FIG. 3A is a detailed illustration of the Insert Burst Filter (63) of FIG. 3. The Insert Burst Filter routine starts in block 210 of FIG. 3A. In block 212 the Insert-- Burst-- Counter (FIG. 1A) is compared to the Insert-- Burst-- Limit. If the counter value is less than the limit, the routine goes to block 216 where the Insert-- Burst-- Counter and the Insert-- Burst-- Max are both cleared to zero. In this instance, the burst errors are deemed to be the results of a system failure and not the result of station insertion; therefore, the current error weights are retained as indicative of system operation.
On the other hand, if the Insert-- Burst-- Counter exceeds the Insert-- Burst-- Limit, the burst errors are deemed to have resulted from station insertions and the current error weights for burst errors must be modified in order to properly reflect system failure.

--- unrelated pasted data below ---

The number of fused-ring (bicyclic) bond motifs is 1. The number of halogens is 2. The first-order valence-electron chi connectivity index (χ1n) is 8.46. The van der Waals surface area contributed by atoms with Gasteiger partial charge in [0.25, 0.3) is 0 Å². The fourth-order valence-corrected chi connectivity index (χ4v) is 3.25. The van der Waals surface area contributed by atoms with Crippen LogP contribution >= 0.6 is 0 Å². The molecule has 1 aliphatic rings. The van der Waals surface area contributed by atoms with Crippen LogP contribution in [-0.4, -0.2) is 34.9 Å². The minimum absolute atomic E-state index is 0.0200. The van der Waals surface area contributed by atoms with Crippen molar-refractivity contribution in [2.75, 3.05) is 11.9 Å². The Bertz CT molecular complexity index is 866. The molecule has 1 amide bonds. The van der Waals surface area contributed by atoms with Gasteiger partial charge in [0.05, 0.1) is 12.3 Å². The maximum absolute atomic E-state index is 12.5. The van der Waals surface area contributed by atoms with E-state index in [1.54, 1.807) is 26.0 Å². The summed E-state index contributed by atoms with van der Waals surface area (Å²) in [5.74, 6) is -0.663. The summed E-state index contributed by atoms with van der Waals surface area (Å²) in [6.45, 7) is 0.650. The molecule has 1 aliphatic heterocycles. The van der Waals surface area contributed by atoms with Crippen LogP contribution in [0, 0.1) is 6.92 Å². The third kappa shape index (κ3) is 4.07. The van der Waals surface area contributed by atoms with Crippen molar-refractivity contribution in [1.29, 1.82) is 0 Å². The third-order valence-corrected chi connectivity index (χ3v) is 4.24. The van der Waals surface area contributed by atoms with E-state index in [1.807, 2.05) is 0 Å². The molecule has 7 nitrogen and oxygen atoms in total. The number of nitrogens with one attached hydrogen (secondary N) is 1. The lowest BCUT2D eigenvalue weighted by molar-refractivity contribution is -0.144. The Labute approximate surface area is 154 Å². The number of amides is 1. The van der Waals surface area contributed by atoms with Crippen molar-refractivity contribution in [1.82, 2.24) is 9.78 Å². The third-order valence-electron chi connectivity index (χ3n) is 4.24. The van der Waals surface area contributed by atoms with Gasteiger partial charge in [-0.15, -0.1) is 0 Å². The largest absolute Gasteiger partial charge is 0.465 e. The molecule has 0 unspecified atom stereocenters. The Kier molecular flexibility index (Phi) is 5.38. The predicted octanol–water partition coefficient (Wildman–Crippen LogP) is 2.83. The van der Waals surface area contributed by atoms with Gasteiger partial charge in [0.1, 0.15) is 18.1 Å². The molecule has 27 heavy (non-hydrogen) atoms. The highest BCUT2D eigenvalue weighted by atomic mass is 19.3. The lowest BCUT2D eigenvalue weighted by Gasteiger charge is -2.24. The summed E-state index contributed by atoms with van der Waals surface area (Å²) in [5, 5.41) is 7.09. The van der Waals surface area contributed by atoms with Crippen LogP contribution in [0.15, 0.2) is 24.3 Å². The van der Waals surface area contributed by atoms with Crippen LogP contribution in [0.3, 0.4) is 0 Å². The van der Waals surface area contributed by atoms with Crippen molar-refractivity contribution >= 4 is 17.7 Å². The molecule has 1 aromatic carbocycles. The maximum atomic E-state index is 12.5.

In block 214 the correction is entered only when the ring is NOT in the alert state. The alert state exists when a defective ring segment has been identified. The routine descends to block 218 in which the normal decrement value is saved. In block 220, a burst error Decrement-- Value is derived. The value equals Insert-- Burst-- Max (404 FIG. 1C) times (*) MAX (Rep-- Inc-- Vec or NAUN-- Inc-- Vec). In block 222 (same function as block 56 FIG. 3) the slot error weights are adjusted to accosunt for burst errors resulting from station insertions. The normal decrement value is restored in block 224. The routine then enters block 216 and 218 as described above where the Insert-- Burst-- Counter was less than the Insert-- Burst-- Limit.
While the invention has described with respect to a specific embodiment, it will be obvious to those skilled in this art that changes in both form and/or detail may be made without a departure from the scope and/or spirit of the invention.